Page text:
What is Asthma?
Asthma is a disease of the lung airways. The airways get swollen and inflamed. They react easily to certain things, like viruses, smoke or pollen. When the inflamed airways react, they get narrow. This makes it hard to breathe.
There is no known cure for asthma.
But you can control it well.
When your asthma symptoms become worse than usual, it's called an asthma attack. In a severe asthma attack, the airways can close so much that your vital organs do not get enough oxygen. People can die from severe asthma attacks.
Asthma is treated with two kinds of medicines: quick-relief medicines to stop asthma symptoms and long-term control medicines to prevent symptoms.
Although asthma cannot be cured, in most patients it can be controlled so that you have only minimal and infrequent symptoms, and you can live an active life.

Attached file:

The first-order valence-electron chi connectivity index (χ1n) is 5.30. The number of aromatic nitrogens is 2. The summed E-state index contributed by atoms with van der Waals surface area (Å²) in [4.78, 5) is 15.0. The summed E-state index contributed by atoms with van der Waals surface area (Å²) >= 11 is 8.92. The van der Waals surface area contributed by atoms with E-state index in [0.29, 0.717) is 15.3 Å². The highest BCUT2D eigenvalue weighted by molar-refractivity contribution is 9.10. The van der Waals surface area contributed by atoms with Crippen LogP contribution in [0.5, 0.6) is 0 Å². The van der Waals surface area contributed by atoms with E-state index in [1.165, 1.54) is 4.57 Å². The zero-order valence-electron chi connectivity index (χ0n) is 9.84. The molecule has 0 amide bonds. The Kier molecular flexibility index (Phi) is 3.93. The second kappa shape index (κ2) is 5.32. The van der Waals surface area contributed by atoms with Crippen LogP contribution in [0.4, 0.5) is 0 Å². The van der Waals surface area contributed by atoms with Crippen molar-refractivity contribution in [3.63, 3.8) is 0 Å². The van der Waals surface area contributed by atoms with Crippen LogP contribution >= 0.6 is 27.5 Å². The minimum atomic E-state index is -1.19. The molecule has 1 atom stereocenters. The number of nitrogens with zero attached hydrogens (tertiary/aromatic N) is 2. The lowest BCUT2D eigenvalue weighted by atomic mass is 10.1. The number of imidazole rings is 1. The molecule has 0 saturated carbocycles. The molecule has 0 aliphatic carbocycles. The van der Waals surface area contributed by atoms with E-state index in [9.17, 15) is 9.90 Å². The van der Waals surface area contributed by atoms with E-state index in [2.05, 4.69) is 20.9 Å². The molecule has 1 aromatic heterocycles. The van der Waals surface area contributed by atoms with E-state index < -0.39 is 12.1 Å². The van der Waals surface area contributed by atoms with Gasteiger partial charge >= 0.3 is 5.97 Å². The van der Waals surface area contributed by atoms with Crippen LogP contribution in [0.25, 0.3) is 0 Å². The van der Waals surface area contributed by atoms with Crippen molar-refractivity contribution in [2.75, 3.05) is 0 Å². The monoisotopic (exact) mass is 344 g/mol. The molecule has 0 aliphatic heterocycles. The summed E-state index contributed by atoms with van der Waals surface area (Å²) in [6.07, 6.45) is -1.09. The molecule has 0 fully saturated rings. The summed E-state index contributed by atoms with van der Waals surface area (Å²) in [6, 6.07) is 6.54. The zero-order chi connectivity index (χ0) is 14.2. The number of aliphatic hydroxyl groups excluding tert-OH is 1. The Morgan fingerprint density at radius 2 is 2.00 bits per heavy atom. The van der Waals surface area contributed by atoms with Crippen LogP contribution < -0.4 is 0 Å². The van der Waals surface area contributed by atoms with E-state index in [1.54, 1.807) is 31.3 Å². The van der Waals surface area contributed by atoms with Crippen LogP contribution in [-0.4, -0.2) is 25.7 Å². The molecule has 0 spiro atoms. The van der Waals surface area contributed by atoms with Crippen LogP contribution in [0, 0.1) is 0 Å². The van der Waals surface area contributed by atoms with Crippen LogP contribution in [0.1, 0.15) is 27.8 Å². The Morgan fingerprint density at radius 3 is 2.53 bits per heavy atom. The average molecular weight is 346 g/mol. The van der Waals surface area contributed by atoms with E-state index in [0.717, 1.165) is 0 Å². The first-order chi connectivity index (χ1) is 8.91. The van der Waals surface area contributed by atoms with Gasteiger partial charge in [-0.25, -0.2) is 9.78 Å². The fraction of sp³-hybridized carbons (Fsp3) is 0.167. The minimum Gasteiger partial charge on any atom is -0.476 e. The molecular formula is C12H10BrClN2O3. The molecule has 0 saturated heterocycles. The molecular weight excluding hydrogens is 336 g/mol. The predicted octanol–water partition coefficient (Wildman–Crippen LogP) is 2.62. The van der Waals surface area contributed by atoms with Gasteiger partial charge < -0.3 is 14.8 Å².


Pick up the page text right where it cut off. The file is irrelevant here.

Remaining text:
If you have asthma, taking care of it is an important part of your life. Controlling your asthma means staying away from things that bother your airways and taking medicines as directed by your doctor.
Source: National Heart, Lung and Blood Institute (NHLBI)
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- Asthma Outcomes & Statistics
- What Happens to the Breathing Tubes in Asthma (.PDF, 125kb)
- Patient Educational Resources: American College of Allergy, Asthma and Immunology (ACAAI)
- So You Have Asthma: National Heart, Lung and Blood Institute
- Asthma Control Test (a tool to check asthma control over a four-week period)